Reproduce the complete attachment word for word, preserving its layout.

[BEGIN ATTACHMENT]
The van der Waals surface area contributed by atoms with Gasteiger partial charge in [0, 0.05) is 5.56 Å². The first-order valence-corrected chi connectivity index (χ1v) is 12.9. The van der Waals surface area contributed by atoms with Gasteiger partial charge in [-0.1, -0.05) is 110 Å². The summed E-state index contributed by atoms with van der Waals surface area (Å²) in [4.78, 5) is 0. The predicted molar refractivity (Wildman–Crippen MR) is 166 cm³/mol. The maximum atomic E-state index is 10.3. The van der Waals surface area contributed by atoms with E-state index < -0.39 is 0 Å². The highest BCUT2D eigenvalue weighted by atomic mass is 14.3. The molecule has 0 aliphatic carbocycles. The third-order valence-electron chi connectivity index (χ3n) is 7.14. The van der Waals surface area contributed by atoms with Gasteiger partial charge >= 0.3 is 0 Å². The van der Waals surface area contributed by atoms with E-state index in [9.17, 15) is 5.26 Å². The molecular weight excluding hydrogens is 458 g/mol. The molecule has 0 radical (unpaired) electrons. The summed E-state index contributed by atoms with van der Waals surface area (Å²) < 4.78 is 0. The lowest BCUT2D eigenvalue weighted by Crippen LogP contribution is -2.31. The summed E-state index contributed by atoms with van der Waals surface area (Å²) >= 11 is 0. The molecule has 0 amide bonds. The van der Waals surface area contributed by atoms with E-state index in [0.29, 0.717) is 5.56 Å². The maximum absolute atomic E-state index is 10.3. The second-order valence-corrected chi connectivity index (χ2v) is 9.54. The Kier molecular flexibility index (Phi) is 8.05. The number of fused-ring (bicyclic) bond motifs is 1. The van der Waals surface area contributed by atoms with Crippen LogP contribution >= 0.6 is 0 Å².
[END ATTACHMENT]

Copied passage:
The van der Waals surface area contributed by atoms with Gasteiger partial charge in [0, 0.05) is 5.56 Å². The first-order valence-corrected chi connectivity index (χ1v) is 12.9. The van der Waals surface area contributed by atoms with Gasteiger partial charge in [-0.1, -0.05) is 110 Å². The summed E-state index contributed by atoms with van der Waals surface area (Å²) in [4.78, 5) is 0. The predicted molar refractivity (Wildman–Crippen MR) is 166 cm³/mol. The maximum atomic E-state index is 10.3. The van der Waals surface area contributed by atoms with E-state index < -0.39 is 0 Å². The highest BCUT2D eigenvalue weighted by atomic mass is 14.3. The molecule has 0 aliphatic carbocycles. The third-order valence-electron chi connectivity index (χ3n) is 7.14. The van der Waals surface area contributed by atoms with Gasteiger partial charge >= 0.3 is 0 Å². The van der Waals surface area contributed by atoms with E-state index in [9.17, 15) is 5.26 Å². The molecular weight excluding hydrogens is 458 g/mol. The molecule has 0 radical (unpaired) electrons. The summed E-state index contributed by atoms with van der Waals surface area (Å²) < 4.78 is 0. The lowest BCUT2D eigenvalue weighted by Crippen LogP contribution is -2.31. The summed E-state index contributed by atoms with van der Waals surface area (Å²) >= 11 is 0. The molecule has 0 amide bonds. The van der Waals surface area contributed by atoms with E-state index in [0.29, 0.717) is 5.56 Å². The maximum absolute atomic E-state index is 10.3. The second-order valence-corrected chi connectivity index (χ2v) is 9.54. The Kier molecular flexibility index (Phi) is 8.05. The number of fused-ring (bicyclic) bond motifs is 1. The van der Waals surface area contributed by atoms with Crippen LogP contribution >= 0.6 is 0 Å².